GESIS Training Courses

Wiss. Koordination

Sebastian E. Wenz
Tel: +49 221 47694-159

Administrative Koordination

Angelika Ruf
Tel: +49 221 47694-162

Course 7: Designing, Implementing, and Analyzing Longitudinal Surveys

Dr. Tarek Al Baghal, Dr. Alexandru Cernat

Datum: 17.08 - 21.08.2020 ics-Datei

Veranstaltungsort: Online via Zoom

Referenteninformationen - Dr. Tarek Al Baghal

Referenteninformationen - Dr. Alexandru Cernat


[This is a 30 hour class.]
The course will provide an overview of those aspects of survey design, implementation, and analysis that are unique to longitudinal surveys or that have distinct features in the longitudinal context. The course will specifically cover:
  • A review of the advantages and limitations of longitudinal surveys and an outline of some of the uses to which longitudinal surveys are put.
  • Key aspects of longitudinal survey design such as the sampling design, interval between waves, and data collection modes.
  • Important aspects of designing a questionnaire and measurement for longitudinal studies, particularly for capturing micro-level change
  • The impact of non-response and attrition in a panel, and adjustments such as weighting and imputation given that missing data patterns differ between waves.
  • An introduction to important analysis considerations and methods when using a longitudinal survey design.
  • In addition, each morning time will be available in a computer lab for exercises for practical application of these methods and an opportunity for more interaction with the instructors.
A detailed syllabus for this course is available for download here.



  • they are interested in the uses and importance of longitudinal surveys ;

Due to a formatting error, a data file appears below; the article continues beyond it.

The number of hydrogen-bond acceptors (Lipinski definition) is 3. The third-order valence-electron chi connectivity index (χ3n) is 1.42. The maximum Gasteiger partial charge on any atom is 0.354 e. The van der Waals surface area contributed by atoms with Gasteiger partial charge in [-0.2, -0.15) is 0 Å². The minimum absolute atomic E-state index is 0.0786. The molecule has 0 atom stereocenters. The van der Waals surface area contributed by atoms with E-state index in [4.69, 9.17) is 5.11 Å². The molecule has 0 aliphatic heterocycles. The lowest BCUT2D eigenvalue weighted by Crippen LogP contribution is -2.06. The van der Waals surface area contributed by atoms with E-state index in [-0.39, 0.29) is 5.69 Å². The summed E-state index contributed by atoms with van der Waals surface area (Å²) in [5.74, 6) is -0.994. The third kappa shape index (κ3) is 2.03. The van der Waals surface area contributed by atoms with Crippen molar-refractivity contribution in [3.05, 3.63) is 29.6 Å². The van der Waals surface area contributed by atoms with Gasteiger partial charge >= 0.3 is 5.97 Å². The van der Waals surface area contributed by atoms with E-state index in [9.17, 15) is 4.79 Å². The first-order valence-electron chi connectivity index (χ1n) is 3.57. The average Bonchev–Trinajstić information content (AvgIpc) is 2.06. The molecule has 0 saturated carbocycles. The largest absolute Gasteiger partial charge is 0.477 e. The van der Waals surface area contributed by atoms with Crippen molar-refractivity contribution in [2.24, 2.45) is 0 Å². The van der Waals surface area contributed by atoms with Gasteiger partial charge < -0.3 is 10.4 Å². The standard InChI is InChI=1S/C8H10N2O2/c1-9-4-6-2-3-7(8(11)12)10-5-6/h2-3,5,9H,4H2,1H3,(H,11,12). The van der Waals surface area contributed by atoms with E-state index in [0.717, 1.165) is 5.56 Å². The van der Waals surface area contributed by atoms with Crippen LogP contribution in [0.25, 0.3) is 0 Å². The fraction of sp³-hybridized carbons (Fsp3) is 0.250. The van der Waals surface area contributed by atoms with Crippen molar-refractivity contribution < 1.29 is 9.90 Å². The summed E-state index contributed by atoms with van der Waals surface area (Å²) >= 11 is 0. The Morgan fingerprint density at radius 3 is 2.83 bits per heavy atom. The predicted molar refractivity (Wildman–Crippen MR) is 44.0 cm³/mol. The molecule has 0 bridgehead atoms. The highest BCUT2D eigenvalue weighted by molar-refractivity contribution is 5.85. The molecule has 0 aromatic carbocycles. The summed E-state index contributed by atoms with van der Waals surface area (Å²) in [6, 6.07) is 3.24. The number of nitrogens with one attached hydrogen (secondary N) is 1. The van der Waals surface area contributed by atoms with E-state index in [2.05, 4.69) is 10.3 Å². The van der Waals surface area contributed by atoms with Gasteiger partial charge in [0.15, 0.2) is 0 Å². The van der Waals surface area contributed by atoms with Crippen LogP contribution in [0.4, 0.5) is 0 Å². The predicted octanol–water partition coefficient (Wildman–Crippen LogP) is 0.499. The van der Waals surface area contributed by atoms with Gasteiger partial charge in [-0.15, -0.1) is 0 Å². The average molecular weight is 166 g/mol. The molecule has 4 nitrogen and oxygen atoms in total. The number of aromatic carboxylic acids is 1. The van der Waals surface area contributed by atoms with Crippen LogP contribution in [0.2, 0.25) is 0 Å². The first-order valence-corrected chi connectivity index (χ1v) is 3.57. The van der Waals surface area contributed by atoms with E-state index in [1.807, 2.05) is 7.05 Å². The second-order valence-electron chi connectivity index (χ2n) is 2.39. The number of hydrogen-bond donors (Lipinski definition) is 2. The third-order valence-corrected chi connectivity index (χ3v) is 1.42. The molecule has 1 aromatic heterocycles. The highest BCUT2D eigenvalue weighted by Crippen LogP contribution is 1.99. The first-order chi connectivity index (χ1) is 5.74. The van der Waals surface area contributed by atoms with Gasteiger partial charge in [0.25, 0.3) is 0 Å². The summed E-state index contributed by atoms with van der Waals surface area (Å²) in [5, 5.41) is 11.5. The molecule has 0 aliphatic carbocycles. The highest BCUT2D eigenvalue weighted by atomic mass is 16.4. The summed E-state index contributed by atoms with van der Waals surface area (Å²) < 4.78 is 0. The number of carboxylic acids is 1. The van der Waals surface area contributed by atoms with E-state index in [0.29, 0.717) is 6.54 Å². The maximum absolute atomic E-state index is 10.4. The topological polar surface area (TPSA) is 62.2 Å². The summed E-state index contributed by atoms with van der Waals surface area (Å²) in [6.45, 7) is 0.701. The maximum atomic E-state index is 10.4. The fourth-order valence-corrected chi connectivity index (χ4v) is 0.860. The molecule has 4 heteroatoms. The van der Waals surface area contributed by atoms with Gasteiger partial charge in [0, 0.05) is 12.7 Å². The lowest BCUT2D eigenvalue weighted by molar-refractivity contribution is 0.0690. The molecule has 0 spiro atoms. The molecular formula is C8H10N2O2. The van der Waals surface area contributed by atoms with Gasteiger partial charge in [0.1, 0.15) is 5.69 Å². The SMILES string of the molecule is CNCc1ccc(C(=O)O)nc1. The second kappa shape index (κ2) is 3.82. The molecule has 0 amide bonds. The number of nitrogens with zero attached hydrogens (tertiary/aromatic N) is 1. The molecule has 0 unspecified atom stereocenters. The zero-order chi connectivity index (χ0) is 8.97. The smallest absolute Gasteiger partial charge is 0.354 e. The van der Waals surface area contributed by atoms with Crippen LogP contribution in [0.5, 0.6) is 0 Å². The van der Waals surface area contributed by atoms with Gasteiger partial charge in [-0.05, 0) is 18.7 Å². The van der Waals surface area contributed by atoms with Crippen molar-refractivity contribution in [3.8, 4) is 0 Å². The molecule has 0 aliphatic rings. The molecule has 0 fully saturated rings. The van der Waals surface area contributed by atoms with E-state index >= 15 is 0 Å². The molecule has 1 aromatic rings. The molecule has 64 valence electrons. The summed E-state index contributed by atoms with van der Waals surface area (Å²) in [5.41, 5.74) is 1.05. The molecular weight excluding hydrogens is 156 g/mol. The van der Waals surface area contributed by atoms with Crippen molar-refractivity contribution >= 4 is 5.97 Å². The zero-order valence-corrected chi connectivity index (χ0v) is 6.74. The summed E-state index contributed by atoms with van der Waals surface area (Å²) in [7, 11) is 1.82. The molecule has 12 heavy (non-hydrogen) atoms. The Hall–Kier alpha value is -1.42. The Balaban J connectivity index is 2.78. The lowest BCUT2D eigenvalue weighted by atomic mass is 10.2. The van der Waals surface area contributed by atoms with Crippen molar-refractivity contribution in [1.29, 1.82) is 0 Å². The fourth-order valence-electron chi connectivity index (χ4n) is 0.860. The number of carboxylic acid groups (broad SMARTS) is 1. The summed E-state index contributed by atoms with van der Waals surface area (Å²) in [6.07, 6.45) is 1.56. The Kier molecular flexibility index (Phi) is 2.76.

• they are involved in planning or conducting a longitudinal survey;
  • they are interested aspects of longitudinal data collection;
  • they are in the processes involved in measurement of phenomena over time;
  • they want to use appropriate methods to analyze longitudinal data.


By the end of the course participants will:
  • be familiar with the central design issues of longitudinal surveys;
  • understand different strategies on how to collect longitudinal data;
  • be able to design questions that meet research objectives for longitudinal surveys and minimize error;
  • be able to identify and implement features that should help to prevent panel attrition;
  • be able to study the nature of non-response and attrition in a longitudinal survey;
  • understand generally the methods used in weighting and imputation in a panel survey.
Organizational Structure of the Course:
This is a five-day course with a total amount of 30 hours of virtual class time. Participants can expect a mix of interactive teaching and exercises. Exercises (in Stata and/or R) are designed to deepen their understanding of the course material.
  • In these meetings, practical applications will be given for the students to work through, with the opportunity to ask instructors questions one-on-one about the course or their own projects.
  • The practical application will relate to topics in longitudinal survey design covered in the lectures, including the impact of question wording on measurement, the identification of attrition, the development of weights, and how these can impact analytic findings.
  • After the individual work the lecturer will go through the solutions with the entire class. Practical sessions will use Stata or R.


  • participants should have basic knowledge of survey methodology from a cross-sectional perspective, in particular with respect to survey design, instrument development, and survey implementation
  • basic knowledge of statistics and statistical modelling (i.e., regression) and of a statistical software (Stata or R).
Software and Hardware Requirements:
We will use Stata and R for practical exercises. Participants who do not own a copy of Stata will be provided with access to a full Stata licence by GESIS for the duration of the course. Stata will be installed and activated prior to the course by GESIS staff through remote access on the participants' machines. Participants who (also) wish to use R should have a recent version of R ( and Rstudio installed ( Both programs are free and open source. For R the following packages should be installed: tidyverse, haven, sample, lme4, plm, broom.